The same concept can be applied to most forms of edibles only replace the blueberries with cannabis butter. If you get a brownie that’s near the goldilocks range you are likely to be satisfied. But get one with too little and you’re probably going to need another. Get one with too much and you just might have a story to tell when you make it out the other end.

The final reason for unexpected space journeys after consuming edibles that I will mention is the difference in chemical compounds between smoking or vaporization of cannabis and consuming it. When you smoke or vaporize cannabis flower or oil the main psychoactive chemical compound that responsible for getting you high is delta-9-THC. However, when THC is consumed it is converted by the liver into 11-hydroxy-THC. This is a whole different level of THC. 11-hydroxy-THC is said to be around five times stronger as a psychoactive than delta-9-THC. It also lasts nearly four times as long. Combine this with the fact that you didn’t account for the time it would take to pass from your stomach to your liver and finally through the blood brain barrier into your brain and you’ve got yourself a first class ticket to space camp.

if you’ve never tried an edible and are a bit concerned about by the information I’ve just presented then worry not. The wonderful folks here at Kalvara™ have dedicated themselves to solving these problems and by Jove I think they’ve done it. With the Vessl™ cap Kalvara™ can be precisely measured to provide the exact same dose every single time. The emulsification process undergone to produce Kalvara makes the THC more water soluble allowing it to pass through the metabolism much faster than other edibles and thus allows the user to quickly determine when the cannabis has taken effect, preventing them from accidentally taking extra doses. This process also allows some of the THC to bypass the liver and remain delta-9-THC instead of converting entirely to 11-hydroxy-THC so it can hit faster than any other edible. Kalvara still converts some of its contents to 11-hydroxy-THC, as it passes through the liver like any other edible, however, classical edibles have about a 20-30% absorbency of the drug content via the stomach/liver pathway compared to more like 60% for vape. So allowing some THC to bypass this pathway Kalvara™ packs more of a punch in just a 10mg dose. For the avid cannabis user this may just be enough to get things started. However, since Kalvara™ acts so quickly, the user can simply have another in 20-30 minutes time in much the same way one might consume alcohol at a cocktail party.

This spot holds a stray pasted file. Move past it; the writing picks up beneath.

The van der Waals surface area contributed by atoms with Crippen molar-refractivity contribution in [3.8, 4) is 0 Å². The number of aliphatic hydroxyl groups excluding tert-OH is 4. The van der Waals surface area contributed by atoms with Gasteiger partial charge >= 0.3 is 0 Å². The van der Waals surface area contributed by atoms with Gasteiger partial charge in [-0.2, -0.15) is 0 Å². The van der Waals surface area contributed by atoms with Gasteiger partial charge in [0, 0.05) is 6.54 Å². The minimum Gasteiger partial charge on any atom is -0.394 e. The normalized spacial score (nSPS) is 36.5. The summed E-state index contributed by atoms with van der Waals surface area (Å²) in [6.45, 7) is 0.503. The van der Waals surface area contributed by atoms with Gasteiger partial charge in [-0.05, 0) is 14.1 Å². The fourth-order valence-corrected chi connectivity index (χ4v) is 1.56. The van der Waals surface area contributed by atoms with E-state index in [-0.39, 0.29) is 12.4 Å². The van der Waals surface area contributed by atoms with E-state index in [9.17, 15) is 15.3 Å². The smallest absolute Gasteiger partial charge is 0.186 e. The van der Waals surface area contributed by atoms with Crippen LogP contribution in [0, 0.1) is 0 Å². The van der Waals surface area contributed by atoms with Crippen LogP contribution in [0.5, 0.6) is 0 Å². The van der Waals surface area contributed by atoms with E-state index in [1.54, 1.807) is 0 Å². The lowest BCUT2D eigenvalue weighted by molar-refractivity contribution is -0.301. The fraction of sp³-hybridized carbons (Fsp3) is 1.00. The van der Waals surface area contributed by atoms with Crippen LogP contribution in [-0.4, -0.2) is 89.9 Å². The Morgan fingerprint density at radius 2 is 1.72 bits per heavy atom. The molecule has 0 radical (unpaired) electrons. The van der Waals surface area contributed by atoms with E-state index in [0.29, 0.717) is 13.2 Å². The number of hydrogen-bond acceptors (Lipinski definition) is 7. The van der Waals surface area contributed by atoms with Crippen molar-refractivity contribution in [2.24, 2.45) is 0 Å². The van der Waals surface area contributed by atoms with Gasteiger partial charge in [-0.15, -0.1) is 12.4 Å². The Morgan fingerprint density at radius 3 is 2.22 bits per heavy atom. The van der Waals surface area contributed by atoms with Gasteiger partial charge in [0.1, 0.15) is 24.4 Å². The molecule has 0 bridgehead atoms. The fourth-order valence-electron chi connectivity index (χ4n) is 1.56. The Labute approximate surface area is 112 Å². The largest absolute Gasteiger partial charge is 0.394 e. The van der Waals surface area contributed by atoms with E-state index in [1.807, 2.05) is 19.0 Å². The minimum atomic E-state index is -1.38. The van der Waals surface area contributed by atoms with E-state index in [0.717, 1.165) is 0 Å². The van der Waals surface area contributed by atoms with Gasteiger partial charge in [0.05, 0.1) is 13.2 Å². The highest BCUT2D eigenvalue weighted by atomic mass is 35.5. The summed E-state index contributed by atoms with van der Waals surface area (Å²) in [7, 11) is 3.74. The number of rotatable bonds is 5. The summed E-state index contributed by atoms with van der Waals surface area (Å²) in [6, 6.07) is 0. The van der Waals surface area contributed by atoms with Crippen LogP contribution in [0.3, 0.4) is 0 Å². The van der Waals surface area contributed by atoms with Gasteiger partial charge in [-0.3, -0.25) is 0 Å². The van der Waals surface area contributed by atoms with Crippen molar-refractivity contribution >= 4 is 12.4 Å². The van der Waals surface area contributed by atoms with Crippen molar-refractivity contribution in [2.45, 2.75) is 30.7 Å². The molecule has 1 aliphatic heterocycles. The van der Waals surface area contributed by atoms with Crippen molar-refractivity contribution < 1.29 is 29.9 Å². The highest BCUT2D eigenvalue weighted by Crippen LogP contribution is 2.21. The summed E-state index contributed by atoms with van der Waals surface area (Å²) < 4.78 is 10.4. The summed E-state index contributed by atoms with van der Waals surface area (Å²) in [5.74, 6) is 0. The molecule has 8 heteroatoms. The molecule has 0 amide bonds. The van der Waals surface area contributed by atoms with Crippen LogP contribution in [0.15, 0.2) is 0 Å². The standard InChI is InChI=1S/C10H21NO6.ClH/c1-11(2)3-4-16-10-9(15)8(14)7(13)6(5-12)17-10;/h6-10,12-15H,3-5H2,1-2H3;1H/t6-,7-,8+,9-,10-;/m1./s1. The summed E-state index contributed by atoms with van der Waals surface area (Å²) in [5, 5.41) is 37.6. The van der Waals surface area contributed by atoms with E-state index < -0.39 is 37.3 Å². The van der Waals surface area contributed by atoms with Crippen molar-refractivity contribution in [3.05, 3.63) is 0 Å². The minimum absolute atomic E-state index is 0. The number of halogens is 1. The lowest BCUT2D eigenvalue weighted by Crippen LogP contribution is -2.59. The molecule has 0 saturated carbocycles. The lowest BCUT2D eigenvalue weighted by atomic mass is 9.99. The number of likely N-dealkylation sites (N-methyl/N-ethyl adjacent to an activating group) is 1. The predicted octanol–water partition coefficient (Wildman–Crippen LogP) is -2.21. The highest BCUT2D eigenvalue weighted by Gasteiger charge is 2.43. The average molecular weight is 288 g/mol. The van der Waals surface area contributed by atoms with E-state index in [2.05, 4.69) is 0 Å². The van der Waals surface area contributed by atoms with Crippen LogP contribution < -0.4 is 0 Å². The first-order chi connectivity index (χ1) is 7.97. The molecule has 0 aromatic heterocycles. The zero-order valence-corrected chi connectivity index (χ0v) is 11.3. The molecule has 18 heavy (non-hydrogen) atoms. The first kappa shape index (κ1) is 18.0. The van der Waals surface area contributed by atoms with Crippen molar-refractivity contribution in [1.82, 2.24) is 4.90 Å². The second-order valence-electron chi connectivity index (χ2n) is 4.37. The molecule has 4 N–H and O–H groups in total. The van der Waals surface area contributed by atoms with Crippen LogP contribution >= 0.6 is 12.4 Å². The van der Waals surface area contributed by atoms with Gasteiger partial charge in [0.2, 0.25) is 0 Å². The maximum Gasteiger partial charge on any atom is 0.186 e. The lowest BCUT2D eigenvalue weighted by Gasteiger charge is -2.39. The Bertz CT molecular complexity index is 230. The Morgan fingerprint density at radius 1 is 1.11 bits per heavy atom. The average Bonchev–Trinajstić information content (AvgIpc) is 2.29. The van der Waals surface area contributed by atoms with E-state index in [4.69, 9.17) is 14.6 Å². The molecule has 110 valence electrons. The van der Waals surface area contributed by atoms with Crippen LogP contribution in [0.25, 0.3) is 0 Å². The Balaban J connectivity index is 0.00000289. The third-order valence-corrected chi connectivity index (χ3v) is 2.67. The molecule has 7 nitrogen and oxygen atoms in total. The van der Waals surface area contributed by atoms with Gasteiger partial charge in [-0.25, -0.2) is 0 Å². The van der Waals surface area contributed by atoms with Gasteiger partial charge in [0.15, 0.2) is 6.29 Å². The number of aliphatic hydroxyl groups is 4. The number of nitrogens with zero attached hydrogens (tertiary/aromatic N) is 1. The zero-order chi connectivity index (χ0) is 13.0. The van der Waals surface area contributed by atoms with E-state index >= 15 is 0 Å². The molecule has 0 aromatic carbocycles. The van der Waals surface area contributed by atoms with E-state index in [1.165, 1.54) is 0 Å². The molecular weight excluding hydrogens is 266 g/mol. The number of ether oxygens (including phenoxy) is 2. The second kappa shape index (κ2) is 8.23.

Edibles present us with a unique dilemma. Thanks to Kalvara’s™ unprecedented ability to provide a precise dose of a fast-acting, high-quality product, it is apparent that this dilemma has been solved.